One dentist who is already making use of the new formulations is Dr Douglas A. Terry of Houston, Texas. In his new book, Restoring with Flowables, he describes the many clinical uses of flowables and the science behind their success, and he also presents guidelines and case reports for specific applications. To him, the decision to use flowables in clinical situations where others may choose ceramic veneers or crowns is all about the patient. Flowables are a much more affordable option for many patients than ceramics, and they also drastically reduce the treatment time. “I’m like most people,” he says, “and if some doctor tells me it’s going to be $10,000 to get my mouth done, I’m going to think, ‘Well, can we make this in payments for the next 10 years?’ I think these techniques are great because everyone can get it, and esthetics is something that needs to be given. A lot of people can’t have 10 crowns done next week, but does that mean they don’t deserve anything?”
It is not a bad thing for clinicians to defer to the options they personally know will achieve successful results for their patients. However, Dr Markus B. Blatz has said that “the incredible breadth of clinical applications of modern flowable composites, especially in combination with a novel injection technique . . . calls into question the validity of many ‘traditional’ treatment concepts and materials.” So what will it take for more clinicians to give the new generation of flowables a chance?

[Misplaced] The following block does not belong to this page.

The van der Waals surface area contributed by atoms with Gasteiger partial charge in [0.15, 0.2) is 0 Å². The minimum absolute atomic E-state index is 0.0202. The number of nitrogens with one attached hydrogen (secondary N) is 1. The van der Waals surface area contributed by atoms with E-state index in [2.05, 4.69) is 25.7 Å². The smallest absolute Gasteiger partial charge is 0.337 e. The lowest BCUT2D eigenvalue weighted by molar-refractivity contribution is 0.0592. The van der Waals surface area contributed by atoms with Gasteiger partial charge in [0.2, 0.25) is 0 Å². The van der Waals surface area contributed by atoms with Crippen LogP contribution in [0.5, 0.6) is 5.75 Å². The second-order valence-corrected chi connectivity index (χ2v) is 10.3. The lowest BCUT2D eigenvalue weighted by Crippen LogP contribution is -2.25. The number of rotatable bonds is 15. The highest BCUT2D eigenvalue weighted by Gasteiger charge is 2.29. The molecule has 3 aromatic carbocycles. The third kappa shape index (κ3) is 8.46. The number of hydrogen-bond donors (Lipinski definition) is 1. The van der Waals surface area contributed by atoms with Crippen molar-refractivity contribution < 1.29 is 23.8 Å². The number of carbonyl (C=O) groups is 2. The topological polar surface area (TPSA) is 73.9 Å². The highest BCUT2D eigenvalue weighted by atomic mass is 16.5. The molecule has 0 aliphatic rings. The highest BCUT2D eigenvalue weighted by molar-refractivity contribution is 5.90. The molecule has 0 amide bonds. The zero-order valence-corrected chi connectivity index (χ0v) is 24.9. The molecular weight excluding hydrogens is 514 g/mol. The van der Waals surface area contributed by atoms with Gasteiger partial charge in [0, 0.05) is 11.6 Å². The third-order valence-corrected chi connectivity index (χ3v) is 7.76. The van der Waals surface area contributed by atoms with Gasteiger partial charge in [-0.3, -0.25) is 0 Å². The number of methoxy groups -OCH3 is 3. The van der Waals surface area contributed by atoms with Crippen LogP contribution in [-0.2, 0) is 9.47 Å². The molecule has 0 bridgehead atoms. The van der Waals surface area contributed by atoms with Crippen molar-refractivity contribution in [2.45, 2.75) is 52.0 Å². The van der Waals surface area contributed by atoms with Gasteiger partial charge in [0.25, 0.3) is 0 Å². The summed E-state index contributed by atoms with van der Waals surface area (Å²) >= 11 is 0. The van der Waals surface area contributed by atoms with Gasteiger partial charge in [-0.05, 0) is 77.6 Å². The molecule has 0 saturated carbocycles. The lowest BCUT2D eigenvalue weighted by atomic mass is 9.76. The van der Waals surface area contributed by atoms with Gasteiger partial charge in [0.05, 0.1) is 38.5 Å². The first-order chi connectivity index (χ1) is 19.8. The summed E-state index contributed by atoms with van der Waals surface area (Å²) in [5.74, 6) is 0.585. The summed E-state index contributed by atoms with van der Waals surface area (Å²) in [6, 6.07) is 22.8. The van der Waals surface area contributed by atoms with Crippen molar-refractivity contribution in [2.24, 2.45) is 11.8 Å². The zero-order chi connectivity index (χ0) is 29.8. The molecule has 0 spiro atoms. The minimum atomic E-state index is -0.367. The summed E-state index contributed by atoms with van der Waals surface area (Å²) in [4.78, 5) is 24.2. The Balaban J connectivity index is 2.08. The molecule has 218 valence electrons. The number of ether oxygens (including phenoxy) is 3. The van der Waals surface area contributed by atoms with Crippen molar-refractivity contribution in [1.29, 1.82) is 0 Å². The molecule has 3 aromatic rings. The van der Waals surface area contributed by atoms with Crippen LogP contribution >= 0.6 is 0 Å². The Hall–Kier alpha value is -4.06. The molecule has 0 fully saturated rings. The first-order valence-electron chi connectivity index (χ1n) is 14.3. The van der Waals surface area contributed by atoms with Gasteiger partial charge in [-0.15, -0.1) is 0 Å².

In some cases, the reluctance to try flowables before ceramics could be a costly mistake. Dr Terry describes a patient who came to him last year with two peg laterals who had seen seven different cosmetic dentists to solve the problem: “First, they did a composite veneer, and it fell off. Then they did a composite ceramic veneer, but it didn’t work. Then they prepared it for a crown, but they exposed a nerve and had to do a root canal. Then she lost her papilla from that procedure and had to have periodontal surgery. After that, she saw another doctor because there was space between the teeth, so they added to the other tooth and they messed up that tooth. So she came to me after seven doctors, and she had spent a fortune. If she had come to me first, I could have had it done in 45 minutes and she would have been out the door, done.”
“I’m not saying that this is a cure-all for all your needs,” Dr Terry continued. “I’m trying to give parameters and ideas of how to use these concepts so you can do more and utilize your imagination. Whether it’s for a prototype or a final restoration, you have to utilize good clinical judgment and experience. You can utilize these materials and you can still go to ceramics afterward if you want. But what do you have to lose?”
As with any new biomaterial, research must be done to fully measure and evaluate the capabilities of flowable composite resins. However, recent studies and clinical experience so far indicate there is a bright future ahead for flowables as they etch their place in modern esthetic dentistry. For more information on the clinical applications of flowable composite resins, please refer to Dr Terry’s forthcoming book, Restoring with Flowables.